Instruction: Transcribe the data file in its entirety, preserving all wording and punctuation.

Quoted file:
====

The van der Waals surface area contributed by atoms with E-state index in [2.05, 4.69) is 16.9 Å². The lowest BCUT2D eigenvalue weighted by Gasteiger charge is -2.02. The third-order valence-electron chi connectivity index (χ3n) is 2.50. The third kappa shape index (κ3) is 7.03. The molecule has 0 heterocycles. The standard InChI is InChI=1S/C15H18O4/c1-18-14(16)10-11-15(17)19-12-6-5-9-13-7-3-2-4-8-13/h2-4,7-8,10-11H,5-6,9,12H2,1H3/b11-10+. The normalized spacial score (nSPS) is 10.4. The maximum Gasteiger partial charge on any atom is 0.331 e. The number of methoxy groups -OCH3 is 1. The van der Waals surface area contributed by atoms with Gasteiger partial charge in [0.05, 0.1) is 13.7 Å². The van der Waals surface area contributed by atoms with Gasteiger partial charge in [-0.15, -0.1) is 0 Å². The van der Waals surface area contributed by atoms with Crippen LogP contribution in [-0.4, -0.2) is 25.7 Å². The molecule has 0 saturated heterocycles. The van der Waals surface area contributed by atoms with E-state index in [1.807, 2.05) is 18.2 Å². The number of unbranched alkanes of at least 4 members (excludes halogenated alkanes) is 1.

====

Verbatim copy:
The van der Waals surface area contributed by atoms with E-state index in [2.05, 4.69) is 16.9 Å². The lowest BCUT2D eigenvalue weighted by Gasteiger charge is -2.02. The third-order valence-electron chi connectivity index (χ3n) is 2.50. The third kappa shape index (κ3) is 7.03. The molecule has 0 heterocycles. The standard InChI is InChI=1S/C15H18O4/c1-18-14(16)10-11-15(17)19-12-6-5-9-13-7-3-2-4-8-13/h2-4,7-8,10-11H,5-6,9,12H2,1H3/b11-10+. The normalized spacial score (nSPS) is 10.4. The maximum Gasteiger partial charge on any atom is 0.331 e. The number of methoxy groups -OCH3 is 1. The van der Waals surface area contributed by atoms with Gasteiger partial charge in [0.05, 0.1) is 13.7 Å². The van der Waals surface area contributed by atoms with Gasteiger partial charge in [-0.15, -0.1) is 0 Å². The van der Waals surface area contributed by atoms with Crippen LogP contribution in [-0.4, -0.2) is 25.7 Å². The molecule has 0 saturated heterocycles. The van der Waals surface area contributed by atoms with E-state index in [1.807, 2.05) is 18.2 Å². The number of unbranched alkanes of at least 4 members (excludes halogenated alkanes) is 1.